Banks put mis-selling claims on hold
Banks yesterday blocked calls to refund hundreds of thousands of customers who bought payment protection insurance (PPI), despite losing a landmark legal challenge against the products.
In the latest twist in the long-running PPI scandal, a High Court judge threw out a judicial review by the British Bankers' Association (BBA) against moves to force its members to contact customers if there was a good chance they had been mis-sold policies. Campaigners estimated that the ruling could lead to three million customers receiving £4.5bn in refunds, consisting of premiums and interest.
However, banks said they would continue to put claims on hold until they have decided whether to appeal against the decision, despite a call from the City regulator, the Financial Services Authority (FSA) to start reconsidering complaints immediately. In the latest attempt at a clean-up of the £5bn-a-year PPI industry, the FSA announced that banks would have to review past sales of PPI and take action to ensure that previous customers had not been ripped off.
In November the BBA announced a judicial review of the plan, freezing consideration of PPI complaints until the conclusion of the case.
Hours after Mr Justice Ouseley rejected the challenge yesterday, the BBA refused to start reconsidering the cases, saying it would consider appealing within 21 days.
A spokesman said: “We are disappointed with the judgment and now need to consider the details of it very carefully as well as next steps, including whether it would be appropriate to apply for permission to appeal.
“Any complaints that are directly affected by the judicial review and therefore cannot be decided will continue to be placed on hold until the next steps have been decided.”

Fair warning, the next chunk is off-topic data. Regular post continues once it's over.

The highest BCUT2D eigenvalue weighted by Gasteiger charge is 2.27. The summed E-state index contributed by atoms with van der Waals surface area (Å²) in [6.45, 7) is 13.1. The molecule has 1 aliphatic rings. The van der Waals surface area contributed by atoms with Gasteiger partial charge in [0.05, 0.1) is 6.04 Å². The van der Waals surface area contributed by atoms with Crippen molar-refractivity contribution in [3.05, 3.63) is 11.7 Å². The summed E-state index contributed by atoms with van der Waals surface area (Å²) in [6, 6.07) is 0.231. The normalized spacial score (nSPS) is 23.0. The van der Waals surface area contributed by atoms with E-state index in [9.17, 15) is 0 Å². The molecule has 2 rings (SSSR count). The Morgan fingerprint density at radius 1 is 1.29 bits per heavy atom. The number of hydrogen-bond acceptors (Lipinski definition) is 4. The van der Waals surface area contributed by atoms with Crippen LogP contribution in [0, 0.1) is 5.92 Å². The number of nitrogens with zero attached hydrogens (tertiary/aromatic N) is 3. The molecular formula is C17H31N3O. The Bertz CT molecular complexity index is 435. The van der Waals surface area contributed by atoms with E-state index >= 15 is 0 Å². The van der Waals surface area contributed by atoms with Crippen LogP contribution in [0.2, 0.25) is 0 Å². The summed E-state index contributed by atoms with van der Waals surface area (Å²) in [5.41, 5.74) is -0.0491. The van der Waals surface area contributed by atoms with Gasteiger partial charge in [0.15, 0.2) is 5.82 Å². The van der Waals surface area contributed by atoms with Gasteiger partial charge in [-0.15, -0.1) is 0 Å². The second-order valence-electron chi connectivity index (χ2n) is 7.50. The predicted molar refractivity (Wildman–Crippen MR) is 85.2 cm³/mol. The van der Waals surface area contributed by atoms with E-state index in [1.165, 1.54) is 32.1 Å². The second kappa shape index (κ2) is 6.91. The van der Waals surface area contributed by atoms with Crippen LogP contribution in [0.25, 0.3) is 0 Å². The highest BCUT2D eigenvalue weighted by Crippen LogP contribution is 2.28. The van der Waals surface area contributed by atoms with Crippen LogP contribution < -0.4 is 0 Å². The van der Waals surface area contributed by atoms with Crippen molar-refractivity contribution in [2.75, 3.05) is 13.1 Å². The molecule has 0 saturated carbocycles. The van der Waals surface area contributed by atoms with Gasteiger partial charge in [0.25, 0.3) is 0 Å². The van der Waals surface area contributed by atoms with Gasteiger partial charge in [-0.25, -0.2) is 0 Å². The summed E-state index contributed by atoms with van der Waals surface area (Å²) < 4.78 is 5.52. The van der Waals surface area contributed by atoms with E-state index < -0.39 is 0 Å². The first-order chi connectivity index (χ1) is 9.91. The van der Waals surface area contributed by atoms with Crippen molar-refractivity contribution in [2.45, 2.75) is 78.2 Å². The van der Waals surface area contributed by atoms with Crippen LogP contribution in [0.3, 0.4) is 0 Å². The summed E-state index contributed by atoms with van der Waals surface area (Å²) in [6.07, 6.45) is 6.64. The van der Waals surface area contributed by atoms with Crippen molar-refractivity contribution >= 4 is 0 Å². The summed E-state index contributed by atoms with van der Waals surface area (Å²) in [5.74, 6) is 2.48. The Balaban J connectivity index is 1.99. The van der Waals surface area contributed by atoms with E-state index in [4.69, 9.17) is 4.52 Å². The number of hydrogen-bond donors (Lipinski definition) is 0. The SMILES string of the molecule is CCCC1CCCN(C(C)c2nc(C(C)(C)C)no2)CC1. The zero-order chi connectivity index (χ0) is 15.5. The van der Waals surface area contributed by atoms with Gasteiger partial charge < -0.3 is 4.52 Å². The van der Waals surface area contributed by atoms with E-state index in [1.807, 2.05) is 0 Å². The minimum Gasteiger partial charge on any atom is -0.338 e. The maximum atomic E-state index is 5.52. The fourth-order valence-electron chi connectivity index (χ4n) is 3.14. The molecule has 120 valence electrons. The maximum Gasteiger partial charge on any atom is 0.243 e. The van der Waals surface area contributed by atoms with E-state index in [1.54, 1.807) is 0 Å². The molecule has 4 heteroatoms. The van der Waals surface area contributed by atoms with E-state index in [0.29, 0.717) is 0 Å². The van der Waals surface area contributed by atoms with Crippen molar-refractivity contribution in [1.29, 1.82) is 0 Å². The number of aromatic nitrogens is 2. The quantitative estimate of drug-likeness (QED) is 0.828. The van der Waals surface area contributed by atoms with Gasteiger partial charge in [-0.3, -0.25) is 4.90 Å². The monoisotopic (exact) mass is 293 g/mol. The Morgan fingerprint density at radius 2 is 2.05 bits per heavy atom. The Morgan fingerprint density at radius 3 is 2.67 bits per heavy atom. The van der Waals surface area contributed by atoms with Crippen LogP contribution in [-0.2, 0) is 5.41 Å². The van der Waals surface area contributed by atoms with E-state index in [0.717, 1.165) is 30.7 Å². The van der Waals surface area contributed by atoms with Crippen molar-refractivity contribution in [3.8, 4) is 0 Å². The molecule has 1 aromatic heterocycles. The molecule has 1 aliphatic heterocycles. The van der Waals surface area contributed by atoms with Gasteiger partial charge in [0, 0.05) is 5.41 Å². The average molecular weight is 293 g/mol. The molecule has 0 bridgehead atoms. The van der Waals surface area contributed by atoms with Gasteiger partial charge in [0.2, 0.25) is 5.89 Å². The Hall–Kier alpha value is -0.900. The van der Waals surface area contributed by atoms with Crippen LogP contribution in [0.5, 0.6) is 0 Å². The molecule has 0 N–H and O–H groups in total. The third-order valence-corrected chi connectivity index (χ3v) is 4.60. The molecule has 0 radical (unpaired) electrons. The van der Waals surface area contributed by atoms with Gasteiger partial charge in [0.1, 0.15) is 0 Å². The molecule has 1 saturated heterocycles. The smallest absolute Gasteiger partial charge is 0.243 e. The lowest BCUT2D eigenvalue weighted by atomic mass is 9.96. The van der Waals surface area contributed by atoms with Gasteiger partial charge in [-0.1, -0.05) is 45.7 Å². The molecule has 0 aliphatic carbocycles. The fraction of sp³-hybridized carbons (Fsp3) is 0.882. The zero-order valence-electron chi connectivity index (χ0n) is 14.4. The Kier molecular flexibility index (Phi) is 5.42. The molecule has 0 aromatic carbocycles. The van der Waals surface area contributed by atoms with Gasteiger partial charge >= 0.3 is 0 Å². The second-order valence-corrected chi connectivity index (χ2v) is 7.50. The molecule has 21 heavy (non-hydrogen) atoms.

The decision outraged consumer groups, who have been warning of PPI mis-selling for years. PPI is lucrative for financial providers: whereas insurers pay out claims in all but 22% of motor insurance premiums, they keep 86% of PPI premiums.
Peter Vicary-Smith, chief executive of the consumer group Which?, said: “Instead of dealing with mis-selling, the banks are trying to wriggle out of paying up using the courts.”
Martin Lewis, creator of Moneysavingexpert.com, urged the FSA to threaten to remove the banks' licence to sell insurance unless they backed down and removed the waiver. Accusing the banks of behaving “abominably”, he said: “If they can't play the game they shouldn't play at all.”
The Citizens Advice Bureau first raised the alarm about PPI in September 2005, when it made a super-complaint to the Office of Fair Trading (OFT).
The OFT, then the Competition Commission, took a further three-and-a-half years to bring forward proposals for tackling the mess.
Some 200,000 customers have complained to the free Financial Ombudsman Service about PPI.
More than 80% of its decisions go in favour of customers and against the banks.
Adam Phillips, of the FSA's consumer panel, said: “It is shameful that some in the banking industry are still refusing to admit to the scale of PPI mis-selling and compensate consumers. It would be very disappointing indeed if today's litigation marked the beginning of a long drawn out legal dispute. It is time for the banks to stop hidingbehind expensive lawyers and to finally give consumers the redress they deserve.”
PPI covers payments for loans and credit cards if the policyholder falls ill or loses their job. However, the policies are riddled with loopholes, such as exempting claims from the self-employed or those with back injuries, the major cause of workplace illness in the UK. Martin Lewis (right) has urged the FSA to threaten the banks over the PPI issue.